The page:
Beyond the busy local trail and bustling car campground lies a more immersive experience. Backpacking offers a richer, more rewarding appreciation of the natural world. Carrying life’s essentials on your back will be both liberating and physically challenging.
If you’re ready to give backpacking a try, follow these 3 steps:
- Find an experienced partner
- Choose an easy beginning route
- Gear up
Yesterday we spoke about the importance of finding an experienced partner on your first backpacking trip. Today’s post is all about choosing the right hiking route to start with.
Step Two: Choose An Easy Beginning Route
Where you go backpacking will depend on several factors:
- How much time do you have: you may only have a weekend, but that’s enough for your first outing.
- What is your current fitness level: assess the shape you are in and how much time you have to train before the outing. Also check our article on How to Train yourself for your first backpacking trip.
- Distance: Decide how many miles and hours you’re comfortable hiking in one day, especially while wearing a heavier-than-usual pack. If you’re a beginner, a comfortable trip distance is in the range of three to eight miles round-trip. If you have significant elevation gain, or when you are traveling with kids, you’ll probably want to stick to shorter routes!
- Elevation gain: How much elevation can you handle? If you’re already a hiker, you probably have a good idea of the elevation gain you’ll be comfortable tackling. Just keep in mind that carrying more weight than you’re used to will slow you down. If you have little experience handling elevation gains, you’ll probably want to stick to a relatively flat route to begin with.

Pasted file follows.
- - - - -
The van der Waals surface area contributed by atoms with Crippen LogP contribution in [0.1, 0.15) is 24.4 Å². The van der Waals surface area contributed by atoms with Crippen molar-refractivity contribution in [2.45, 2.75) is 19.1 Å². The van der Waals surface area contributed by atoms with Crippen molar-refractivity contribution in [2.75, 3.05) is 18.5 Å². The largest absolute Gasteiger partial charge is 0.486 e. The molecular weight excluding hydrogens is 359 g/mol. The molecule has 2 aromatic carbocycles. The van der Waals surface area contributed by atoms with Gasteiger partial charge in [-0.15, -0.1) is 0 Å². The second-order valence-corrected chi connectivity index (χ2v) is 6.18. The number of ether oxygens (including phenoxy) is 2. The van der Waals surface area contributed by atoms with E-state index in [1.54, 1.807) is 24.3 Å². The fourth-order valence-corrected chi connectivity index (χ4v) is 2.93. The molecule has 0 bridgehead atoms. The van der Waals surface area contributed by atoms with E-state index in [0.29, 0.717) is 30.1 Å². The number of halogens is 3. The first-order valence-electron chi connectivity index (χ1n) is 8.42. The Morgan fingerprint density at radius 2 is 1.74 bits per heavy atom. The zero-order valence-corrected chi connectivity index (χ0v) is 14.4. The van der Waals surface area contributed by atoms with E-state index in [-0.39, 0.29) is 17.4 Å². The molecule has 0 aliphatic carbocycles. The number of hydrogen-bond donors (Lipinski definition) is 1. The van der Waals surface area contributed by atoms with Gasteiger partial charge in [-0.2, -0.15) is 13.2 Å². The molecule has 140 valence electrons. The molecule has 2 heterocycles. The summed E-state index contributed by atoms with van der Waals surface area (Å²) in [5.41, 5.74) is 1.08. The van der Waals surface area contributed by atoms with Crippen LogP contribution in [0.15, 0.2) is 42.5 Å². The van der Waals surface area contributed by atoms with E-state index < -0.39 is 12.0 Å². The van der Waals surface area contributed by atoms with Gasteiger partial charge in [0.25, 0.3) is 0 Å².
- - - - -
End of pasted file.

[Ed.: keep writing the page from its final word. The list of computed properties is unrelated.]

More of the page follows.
- Time of year and weather: If dusk falls early, like in autumn, plan a route or leave early enough to avoid hiking in the dark. Always check the weather forecast and cancel your trip if a storm is moving in.
- Logistics: Decide whether you’ll hike a loop trail, go out and back on the same section of trail or do a point-to-point route. If you’re hiking point-to-point, you’ll need to shuttle cars to your start and end points. You’ll also want to consider driving time to the trailhead and make sure you give yourself enough time to make camp before dark.
Finally, learn about our 5 tips on How to Plan a Backpacking Trip.
In our third and last post of the “Backpacking Tips for Beginners” series we will inform you about how exactly to gear up for your first backpacking trip.
Alyssa Young &